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I recently developed a whole system in Java that connected to a database and exports and imports the table content to an excel sheet. I used SWING for the user interface. the user will interact with it for authentication and file management.

Apparently the client changed the requirements, He wants everything from a Web Interface. My team leader advised to look through JSP.

  1. What does JSP actually do?
  2. Will I have to rewrite the User Interface in Web if I used JSP?
  3. is there an more effective and efficient solution to do this job?

I would Appreciate a specific answer

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"I would Appreciate a specific answer" To which one of the 3 questions? –  Andrew Thompson Jan 3 '13 at 7:23
    
@AndrewThompson for the 3 questions –  user1912404 Jan 3 '13 at 7:50
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5 Answers

You may can use SWING in a Applet.

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  1. What does JSP actually do?
  2. Will I have to rewrite the User Interface in Web if I used JSP?
  3. is there an more effective and efficient solution to do this job?

and

I used SWING for the user interface.

and

exports and imports the table content to an excel sheet.

not, have to look at JavaFX 2

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what about Java Web Start ? –  user1912404 Jan 3 '13 at 8:03
    
depends of, you can to create an hybrid application, mixing JApplet and to stays with current container based on JFrame, then JWS could be a proper way –  mKorbel Jan 3 '13 at 8:08
    
No need for a hybrid; just deploy existing application using javawebstart in the interim. –  trashgod Jan 3 '13 at 10:10
    
I followed this –  user1912404 Jan 3 '13 at 12:24
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this should be topic for a new question, don't forget for SSCCE generated a.m. exceptions, short, runnable, compilable, otherwise everything are shorts to the dark –  mKorbel Jan 3 '13 at 13:40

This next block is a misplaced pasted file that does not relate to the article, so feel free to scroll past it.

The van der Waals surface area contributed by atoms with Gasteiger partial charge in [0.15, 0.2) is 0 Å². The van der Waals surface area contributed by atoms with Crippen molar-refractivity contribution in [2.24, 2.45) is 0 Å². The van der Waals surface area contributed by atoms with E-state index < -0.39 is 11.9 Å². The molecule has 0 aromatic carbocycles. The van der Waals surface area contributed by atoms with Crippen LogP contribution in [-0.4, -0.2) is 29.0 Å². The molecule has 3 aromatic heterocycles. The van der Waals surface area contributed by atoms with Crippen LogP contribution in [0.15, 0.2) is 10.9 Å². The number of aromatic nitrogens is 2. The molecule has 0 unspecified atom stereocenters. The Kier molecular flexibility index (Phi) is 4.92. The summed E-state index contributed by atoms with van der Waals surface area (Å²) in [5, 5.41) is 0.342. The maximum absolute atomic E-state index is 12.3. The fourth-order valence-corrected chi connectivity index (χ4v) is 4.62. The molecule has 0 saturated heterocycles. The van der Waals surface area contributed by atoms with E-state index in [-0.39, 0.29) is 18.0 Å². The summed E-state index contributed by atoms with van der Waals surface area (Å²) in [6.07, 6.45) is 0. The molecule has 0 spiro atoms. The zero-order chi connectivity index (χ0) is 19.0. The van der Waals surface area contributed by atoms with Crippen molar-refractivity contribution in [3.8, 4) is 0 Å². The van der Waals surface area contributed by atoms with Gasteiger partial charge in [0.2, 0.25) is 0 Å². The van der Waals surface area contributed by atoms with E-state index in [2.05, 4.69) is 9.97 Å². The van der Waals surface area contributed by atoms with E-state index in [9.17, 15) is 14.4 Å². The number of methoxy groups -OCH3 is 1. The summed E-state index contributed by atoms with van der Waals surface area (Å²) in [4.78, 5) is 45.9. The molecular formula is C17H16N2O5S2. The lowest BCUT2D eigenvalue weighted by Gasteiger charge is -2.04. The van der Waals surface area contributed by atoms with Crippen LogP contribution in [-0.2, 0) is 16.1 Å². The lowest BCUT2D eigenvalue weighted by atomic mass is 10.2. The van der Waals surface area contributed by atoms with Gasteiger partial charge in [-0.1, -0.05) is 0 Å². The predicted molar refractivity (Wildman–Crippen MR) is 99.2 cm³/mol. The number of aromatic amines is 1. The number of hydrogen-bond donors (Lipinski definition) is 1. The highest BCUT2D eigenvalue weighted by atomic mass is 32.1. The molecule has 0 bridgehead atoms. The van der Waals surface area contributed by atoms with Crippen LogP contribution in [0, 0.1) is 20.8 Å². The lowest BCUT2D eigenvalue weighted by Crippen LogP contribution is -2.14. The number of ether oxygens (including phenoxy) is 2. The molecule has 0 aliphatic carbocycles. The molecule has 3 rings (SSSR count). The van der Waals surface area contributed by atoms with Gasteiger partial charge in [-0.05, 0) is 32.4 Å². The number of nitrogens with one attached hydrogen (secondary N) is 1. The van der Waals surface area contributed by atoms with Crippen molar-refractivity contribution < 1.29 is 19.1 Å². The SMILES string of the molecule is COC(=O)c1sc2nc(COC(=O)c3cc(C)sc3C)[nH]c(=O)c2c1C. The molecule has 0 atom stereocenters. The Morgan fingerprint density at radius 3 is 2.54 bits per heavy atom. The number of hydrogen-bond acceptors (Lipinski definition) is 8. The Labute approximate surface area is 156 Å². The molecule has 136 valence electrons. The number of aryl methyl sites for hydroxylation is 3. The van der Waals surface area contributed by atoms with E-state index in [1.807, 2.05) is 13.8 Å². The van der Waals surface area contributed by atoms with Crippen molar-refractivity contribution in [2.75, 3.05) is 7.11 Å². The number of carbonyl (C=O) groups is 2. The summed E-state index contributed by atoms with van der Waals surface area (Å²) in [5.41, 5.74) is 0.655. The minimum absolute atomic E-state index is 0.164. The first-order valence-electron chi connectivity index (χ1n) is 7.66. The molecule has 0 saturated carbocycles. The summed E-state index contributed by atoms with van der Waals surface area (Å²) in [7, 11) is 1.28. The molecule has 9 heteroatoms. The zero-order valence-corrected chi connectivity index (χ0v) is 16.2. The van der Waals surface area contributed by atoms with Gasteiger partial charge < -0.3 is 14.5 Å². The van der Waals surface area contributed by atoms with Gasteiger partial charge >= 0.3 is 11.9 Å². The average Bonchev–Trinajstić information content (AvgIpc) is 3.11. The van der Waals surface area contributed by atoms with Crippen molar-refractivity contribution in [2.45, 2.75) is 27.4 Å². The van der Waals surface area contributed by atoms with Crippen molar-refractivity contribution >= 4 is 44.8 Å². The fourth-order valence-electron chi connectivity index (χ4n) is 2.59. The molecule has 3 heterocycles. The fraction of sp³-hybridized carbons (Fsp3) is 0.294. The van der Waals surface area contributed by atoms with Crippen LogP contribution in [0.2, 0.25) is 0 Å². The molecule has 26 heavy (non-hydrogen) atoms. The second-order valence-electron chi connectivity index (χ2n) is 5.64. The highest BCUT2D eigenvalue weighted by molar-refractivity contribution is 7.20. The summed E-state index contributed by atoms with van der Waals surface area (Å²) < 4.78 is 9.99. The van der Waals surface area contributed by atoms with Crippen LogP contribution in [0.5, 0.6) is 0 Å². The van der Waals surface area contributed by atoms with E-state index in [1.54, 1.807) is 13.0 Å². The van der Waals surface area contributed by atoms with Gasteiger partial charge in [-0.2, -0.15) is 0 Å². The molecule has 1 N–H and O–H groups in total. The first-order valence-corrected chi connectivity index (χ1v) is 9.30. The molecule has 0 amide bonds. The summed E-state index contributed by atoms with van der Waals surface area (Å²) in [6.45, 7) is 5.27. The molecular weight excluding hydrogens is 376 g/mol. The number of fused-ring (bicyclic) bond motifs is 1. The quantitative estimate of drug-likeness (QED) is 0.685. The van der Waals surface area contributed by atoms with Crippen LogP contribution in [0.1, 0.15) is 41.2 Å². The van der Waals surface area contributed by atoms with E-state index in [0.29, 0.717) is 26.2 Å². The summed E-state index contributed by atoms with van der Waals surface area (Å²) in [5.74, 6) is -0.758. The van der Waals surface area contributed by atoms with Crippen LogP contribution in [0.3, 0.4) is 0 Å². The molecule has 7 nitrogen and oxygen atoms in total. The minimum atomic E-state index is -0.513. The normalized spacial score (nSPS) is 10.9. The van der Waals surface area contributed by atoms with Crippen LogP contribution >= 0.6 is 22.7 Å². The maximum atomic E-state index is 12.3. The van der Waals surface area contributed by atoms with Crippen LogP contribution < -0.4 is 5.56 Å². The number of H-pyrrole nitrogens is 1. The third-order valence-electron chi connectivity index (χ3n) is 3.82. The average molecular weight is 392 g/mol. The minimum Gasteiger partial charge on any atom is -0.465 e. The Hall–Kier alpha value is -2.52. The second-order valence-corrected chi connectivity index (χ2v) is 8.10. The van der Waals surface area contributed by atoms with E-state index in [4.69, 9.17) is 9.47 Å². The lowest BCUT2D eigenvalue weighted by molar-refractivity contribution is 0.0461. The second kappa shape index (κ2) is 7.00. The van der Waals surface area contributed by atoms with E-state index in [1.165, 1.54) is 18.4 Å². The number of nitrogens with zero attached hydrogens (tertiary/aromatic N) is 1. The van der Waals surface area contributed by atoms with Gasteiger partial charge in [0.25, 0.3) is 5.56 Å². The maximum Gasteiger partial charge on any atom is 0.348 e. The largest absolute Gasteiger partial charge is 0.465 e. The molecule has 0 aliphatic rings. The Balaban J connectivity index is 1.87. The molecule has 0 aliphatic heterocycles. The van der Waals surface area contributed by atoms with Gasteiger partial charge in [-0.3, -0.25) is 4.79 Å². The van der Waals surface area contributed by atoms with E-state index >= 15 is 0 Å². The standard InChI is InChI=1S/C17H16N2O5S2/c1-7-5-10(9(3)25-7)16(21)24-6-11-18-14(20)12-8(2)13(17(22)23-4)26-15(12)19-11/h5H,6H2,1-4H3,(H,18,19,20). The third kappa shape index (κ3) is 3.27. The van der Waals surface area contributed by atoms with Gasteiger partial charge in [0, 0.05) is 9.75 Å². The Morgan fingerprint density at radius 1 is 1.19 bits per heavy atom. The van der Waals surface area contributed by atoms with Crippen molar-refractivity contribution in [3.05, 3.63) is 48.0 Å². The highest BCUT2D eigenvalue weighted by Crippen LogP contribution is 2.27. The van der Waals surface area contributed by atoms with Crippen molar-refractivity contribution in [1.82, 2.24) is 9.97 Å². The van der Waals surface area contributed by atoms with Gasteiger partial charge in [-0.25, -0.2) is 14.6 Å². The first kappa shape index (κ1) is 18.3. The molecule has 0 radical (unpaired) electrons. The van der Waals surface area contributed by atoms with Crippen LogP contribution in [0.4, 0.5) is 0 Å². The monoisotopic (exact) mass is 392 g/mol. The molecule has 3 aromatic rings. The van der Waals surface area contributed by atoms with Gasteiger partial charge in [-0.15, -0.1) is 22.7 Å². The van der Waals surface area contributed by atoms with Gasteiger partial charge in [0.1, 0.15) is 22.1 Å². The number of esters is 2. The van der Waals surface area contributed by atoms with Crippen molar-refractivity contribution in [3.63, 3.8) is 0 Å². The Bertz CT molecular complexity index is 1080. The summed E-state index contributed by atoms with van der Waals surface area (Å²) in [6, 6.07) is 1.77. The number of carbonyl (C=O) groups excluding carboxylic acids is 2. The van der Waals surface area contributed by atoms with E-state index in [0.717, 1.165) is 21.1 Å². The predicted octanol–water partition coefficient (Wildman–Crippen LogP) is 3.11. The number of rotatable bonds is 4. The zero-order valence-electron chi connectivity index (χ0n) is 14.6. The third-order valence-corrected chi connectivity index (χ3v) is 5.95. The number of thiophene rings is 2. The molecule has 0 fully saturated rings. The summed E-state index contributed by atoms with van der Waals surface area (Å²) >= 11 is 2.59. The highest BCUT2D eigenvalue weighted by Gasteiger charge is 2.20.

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I'm not sure what you mean by "specific answer", but here goes:

  1. JSP is a kind of template language, based on Java, and a technology for dynamically generating HTML. It's a server side technology. Look here.

  2. Yes, if you're going for a pure web/HTML solution, you'll need to completely rewrite the UI.

  3. There are other frameworks for creating webapps, such as Vaadin or Play! Framework that may be "better" than JSP, but then there's a whole new API/framework to learn...

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1.) JSP is pretty much like PHP. It is server side scripting. When ever a browser request for a page (JSP page), server (mostly Tomcat or any application server which you deploy your JSP project) will generate HTML content using the JSP code. Mainly JSP consist of part HTML, JavaScipt (if you want dynamic stuff), and Java.

2.) As far as I know if you are aked to do it in JSP then you need to o all the client side work again in JSP. There you will be generating HTML UIs using Java codes. But you can use all the back end codes you used.

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You will certainly need to rewrite the user interface if you convert to JSPs.

JSPs are essentially just a method for dynamically generating HTML (with the option to embed Java code to produce parts of the page).

It is still possible to run Swing applications from a web browser: you might want to take a look at Java Web Start. This will save you from having to do a complete rewrite.

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Do you know a good tutorial on Java Web Start on Eclipse? –  user1912404 Jan 3 '13 at 7:50
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